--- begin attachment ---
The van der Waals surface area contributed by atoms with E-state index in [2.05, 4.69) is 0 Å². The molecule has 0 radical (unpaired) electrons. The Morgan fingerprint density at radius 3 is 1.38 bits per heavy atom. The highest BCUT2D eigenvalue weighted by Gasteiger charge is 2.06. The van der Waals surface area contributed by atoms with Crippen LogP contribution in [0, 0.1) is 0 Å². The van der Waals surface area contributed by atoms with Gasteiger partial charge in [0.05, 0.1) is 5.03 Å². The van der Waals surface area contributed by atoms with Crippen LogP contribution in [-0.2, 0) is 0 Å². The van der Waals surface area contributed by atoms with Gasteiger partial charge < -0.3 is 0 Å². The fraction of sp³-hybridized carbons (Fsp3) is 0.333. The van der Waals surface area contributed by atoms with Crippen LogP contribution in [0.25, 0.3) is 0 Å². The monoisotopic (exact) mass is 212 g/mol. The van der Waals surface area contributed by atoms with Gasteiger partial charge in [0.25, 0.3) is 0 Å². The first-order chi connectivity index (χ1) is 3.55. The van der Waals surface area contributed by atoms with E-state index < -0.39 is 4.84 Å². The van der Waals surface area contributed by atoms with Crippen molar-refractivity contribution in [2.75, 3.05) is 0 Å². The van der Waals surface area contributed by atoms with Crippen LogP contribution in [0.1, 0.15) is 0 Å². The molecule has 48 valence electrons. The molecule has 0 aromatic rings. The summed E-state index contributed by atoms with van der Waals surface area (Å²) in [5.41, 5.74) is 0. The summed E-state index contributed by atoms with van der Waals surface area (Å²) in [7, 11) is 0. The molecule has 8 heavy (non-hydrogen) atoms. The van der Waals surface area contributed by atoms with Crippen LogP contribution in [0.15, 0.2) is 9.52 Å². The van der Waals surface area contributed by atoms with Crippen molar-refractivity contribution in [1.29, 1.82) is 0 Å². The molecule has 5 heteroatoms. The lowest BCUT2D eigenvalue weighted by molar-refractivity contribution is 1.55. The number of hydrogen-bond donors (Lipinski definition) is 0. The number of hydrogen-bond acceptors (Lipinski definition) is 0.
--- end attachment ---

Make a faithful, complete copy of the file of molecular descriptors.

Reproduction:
The van der Waals surface area contributed by atoms with E-state index in [2.05, 4.69) is 0 Å². The molecule has 0 radical (unpaired) electrons. The Morgan fingerprint density at radius 3 is 1.38 bits per heavy atom. The highest BCUT2D eigenvalue weighted by Gasteiger charge is 2.06. The van der Waals surface area contributed by atoms with Crippen LogP contribution in [0, 0.1) is 0 Å². The van der Waals surface area contributed by atoms with Gasteiger partial charge in [0.05, 0.1) is 5.03 Å². The van der Waals surface area contributed by atoms with Crippen LogP contribution in [-0.2, 0) is 0 Å². The van der Waals surface area contributed by atoms with Gasteiger partial charge < -0.3 is 0 Å². The fraction of sp³-hybridized carbons (Fsp3) is 0.333. The van der Waals surface area contributed by atoms with Crippen LogP contribution in [0.25, 0.3) is 0 Å². The monoisotopic (exact) mass is 212 g/mol. The van der Waals surface area contributed by atoms with Gasteiger partial charge in [0.25, 0.3) is 0 Å². The first-order chi connectivity index (χ1) is 3.55. The van der Waals surface area contributed by atoms with E-state index < -0.39 is 4.84 Å². The van der Waals surface area contributed by atoms with Crippen molar-refractivity contribution in [2.75, 3.05) is 0 Å². The van der Waals surface area contributed by atoms with Crippen LogP contribution in [0.1, 0.15) is 0 Å². The molecule has 48 valence electrons. The molecule has 0 aromatic rings. The summed E-state index contributed by atoms with van der Waals surface area (Å²) in [5.41, 5.74) is 0. The summed E-state index contributed by atoms with van der Waals surface area (Å²) in [7, 11) is 0. The molecule has 8 heavy (non-hydrogen) atoms. The van der Waals surface area contributed by atoms with Crippen LogP contribution in [0.15, 0.2) is 9.52 Å². The van der Waals surface area contributed by atoms with Crippen molar-refractivity contribution in [1.29, 1.82) is 0 Å². The molecule has 5 heteroatoms. The lowest BCUT2D eigenvalue weighted by molar-refractivity contribution is 1.55. The number of hydrogen-bond donors (Lipinski definition) is 0. The number of hydrogen-bond acceptors (Lipinski definition) is 0.